Introduction to Debt Management Firms 

Under Part V of the Central Bank Act 1997 (as amended) (the “Act”) a “debt management firm” is defined as meaning:

a person who for remuneration provides debt management services to one or more consumers, other than an excepted person[1]

The Act defines “debt management services” as meaning:

“(a)       giving advice about the discharge of debts (in whole or in part), including advice about budgeting in connection with the discharge of debts,        

(b)         negotiating with a person’s creditors for the discharge  of  the  person’s debts (in whole or in part),  or

 (c)       any similar activity associated with the discharge of debts”.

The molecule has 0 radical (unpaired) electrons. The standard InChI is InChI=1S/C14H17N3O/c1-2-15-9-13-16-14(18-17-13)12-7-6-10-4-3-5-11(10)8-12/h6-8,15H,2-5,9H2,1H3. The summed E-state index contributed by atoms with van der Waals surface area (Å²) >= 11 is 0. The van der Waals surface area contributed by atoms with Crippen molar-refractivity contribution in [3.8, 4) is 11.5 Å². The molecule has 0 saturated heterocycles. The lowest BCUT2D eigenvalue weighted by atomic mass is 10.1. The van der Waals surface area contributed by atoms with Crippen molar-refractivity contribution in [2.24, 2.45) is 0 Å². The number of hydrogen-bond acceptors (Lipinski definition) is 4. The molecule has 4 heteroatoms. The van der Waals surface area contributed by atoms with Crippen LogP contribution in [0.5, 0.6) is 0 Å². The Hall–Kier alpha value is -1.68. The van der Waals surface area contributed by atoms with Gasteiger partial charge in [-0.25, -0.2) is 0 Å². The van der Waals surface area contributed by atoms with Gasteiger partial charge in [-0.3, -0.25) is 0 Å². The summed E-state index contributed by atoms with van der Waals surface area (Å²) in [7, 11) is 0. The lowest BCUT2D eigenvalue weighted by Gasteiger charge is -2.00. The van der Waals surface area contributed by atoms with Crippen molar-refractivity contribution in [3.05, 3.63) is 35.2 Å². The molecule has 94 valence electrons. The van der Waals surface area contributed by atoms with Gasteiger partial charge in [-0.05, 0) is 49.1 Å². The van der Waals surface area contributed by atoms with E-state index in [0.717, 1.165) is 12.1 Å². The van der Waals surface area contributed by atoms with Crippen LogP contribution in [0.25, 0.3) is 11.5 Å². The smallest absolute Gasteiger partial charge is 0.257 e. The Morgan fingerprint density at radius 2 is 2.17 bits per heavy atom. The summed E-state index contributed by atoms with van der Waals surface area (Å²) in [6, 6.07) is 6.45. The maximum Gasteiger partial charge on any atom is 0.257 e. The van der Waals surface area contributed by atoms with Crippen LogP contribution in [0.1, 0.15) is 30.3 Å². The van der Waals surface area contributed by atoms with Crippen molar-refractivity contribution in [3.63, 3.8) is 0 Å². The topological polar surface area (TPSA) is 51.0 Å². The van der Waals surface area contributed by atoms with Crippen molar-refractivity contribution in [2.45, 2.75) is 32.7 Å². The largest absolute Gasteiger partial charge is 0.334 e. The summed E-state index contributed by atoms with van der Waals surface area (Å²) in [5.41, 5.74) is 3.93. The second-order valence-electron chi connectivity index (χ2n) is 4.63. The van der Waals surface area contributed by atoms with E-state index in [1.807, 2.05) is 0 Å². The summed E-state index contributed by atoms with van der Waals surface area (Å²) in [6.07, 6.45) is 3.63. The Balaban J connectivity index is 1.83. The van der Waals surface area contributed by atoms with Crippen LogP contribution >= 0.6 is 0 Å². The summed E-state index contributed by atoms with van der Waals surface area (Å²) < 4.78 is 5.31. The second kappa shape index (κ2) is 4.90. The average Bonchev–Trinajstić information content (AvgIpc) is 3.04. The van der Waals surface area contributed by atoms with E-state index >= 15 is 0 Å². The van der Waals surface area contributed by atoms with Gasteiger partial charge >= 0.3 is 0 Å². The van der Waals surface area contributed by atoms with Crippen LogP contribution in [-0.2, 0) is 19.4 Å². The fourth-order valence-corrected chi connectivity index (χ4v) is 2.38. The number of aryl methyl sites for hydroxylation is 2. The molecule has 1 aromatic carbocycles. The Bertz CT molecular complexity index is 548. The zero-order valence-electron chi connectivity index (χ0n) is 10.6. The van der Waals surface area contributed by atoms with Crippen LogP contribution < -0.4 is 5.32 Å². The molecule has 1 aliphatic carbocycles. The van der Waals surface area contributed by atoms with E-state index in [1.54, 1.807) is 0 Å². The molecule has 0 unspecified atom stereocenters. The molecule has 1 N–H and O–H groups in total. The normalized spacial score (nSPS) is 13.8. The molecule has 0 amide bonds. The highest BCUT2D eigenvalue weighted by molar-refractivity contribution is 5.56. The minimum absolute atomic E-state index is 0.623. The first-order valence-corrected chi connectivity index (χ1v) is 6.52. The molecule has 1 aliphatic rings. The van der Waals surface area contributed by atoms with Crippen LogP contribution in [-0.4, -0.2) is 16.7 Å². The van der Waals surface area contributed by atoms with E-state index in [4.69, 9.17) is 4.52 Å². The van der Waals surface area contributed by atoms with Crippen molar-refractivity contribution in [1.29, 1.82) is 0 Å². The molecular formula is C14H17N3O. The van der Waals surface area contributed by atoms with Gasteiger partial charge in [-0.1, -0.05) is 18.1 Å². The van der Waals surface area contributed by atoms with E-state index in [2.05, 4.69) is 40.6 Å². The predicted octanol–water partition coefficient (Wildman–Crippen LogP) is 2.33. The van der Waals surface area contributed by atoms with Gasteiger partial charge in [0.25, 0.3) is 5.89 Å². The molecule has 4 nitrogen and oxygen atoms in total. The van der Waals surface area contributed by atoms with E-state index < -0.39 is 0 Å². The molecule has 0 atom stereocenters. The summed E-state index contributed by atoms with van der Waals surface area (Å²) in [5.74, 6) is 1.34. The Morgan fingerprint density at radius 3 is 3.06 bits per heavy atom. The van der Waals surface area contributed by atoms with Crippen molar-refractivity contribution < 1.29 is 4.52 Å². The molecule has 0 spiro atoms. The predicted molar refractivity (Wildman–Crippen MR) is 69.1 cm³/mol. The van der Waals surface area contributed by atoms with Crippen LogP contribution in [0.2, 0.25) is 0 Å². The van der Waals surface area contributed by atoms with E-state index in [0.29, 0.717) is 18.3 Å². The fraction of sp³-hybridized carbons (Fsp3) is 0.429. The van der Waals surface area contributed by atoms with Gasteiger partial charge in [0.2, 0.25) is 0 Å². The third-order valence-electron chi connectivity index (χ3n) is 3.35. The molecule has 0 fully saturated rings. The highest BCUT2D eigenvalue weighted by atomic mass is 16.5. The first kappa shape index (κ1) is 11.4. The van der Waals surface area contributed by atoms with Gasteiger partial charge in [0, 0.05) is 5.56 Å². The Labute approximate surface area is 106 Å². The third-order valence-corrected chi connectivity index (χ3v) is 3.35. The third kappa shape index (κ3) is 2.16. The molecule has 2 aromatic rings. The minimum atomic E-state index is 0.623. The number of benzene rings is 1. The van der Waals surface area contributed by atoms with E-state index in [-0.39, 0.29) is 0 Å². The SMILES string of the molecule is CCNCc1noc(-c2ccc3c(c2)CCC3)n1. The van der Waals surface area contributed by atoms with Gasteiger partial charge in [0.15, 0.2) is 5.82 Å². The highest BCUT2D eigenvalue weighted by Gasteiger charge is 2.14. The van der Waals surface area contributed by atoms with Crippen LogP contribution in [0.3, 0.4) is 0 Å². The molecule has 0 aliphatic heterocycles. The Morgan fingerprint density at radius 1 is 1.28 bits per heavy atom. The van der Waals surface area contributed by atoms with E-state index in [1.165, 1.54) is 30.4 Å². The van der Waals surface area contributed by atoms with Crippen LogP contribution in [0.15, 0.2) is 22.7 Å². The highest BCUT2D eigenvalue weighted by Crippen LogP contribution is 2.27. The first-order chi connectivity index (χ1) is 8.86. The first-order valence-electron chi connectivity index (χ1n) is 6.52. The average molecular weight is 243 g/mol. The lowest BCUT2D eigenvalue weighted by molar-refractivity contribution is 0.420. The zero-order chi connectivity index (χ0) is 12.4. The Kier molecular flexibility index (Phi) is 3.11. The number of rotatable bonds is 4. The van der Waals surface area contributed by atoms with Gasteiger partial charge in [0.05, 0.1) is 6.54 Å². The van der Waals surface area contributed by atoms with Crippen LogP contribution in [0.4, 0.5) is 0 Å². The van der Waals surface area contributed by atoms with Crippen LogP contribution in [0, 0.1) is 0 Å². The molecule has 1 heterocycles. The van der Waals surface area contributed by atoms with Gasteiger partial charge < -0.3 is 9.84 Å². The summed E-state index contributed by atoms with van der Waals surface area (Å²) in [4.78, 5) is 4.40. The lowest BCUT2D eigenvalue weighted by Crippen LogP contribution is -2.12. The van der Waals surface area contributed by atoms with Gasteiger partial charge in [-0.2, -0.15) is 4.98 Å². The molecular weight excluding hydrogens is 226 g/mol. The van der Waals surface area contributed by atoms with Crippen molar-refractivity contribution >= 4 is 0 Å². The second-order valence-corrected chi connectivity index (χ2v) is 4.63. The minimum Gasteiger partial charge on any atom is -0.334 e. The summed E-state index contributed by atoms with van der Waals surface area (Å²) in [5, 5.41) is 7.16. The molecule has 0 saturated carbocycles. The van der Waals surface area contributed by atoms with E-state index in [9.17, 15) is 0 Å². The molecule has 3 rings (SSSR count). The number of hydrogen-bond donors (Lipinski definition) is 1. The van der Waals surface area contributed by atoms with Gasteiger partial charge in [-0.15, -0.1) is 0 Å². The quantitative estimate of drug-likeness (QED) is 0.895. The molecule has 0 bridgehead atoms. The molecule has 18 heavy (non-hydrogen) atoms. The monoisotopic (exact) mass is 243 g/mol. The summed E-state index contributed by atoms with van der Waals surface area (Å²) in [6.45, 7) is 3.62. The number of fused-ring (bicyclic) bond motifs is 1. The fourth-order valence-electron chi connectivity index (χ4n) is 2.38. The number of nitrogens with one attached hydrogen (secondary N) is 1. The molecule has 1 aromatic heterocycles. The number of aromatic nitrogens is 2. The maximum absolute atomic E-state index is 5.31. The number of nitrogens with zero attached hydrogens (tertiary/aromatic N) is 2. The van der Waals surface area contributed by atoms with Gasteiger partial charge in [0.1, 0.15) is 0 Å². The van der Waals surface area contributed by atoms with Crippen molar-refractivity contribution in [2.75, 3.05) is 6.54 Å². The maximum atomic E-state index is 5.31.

Under the Act, a person who meets the definition of a debt management firm is required to obtain authorisation from the Central Bank in order to provide these services. Please also note the Act identifies a number of “excepted persons”.

Please also note that the definition of a debt management firm identifies that it is remunerated for these services. The term “remuneration” is also defined in the Act.

Any person who provides services in relation to debt management should consider, in conjunction with their legal advisors, if their activities fall within the scope of the Act and therefore will require to be authorised by the Central Bank.

Please note that a firm authorised as a debt management firm will not be authorised to hold client funds except where it holds another appropriate authorisation such as an authorisation as a payment institution and / or a money transmission business pursuant to the European Communities (Payment Services) Regulations 2009 or Part V of the Act respectively.

[1] As defined in Section 28 of the Act.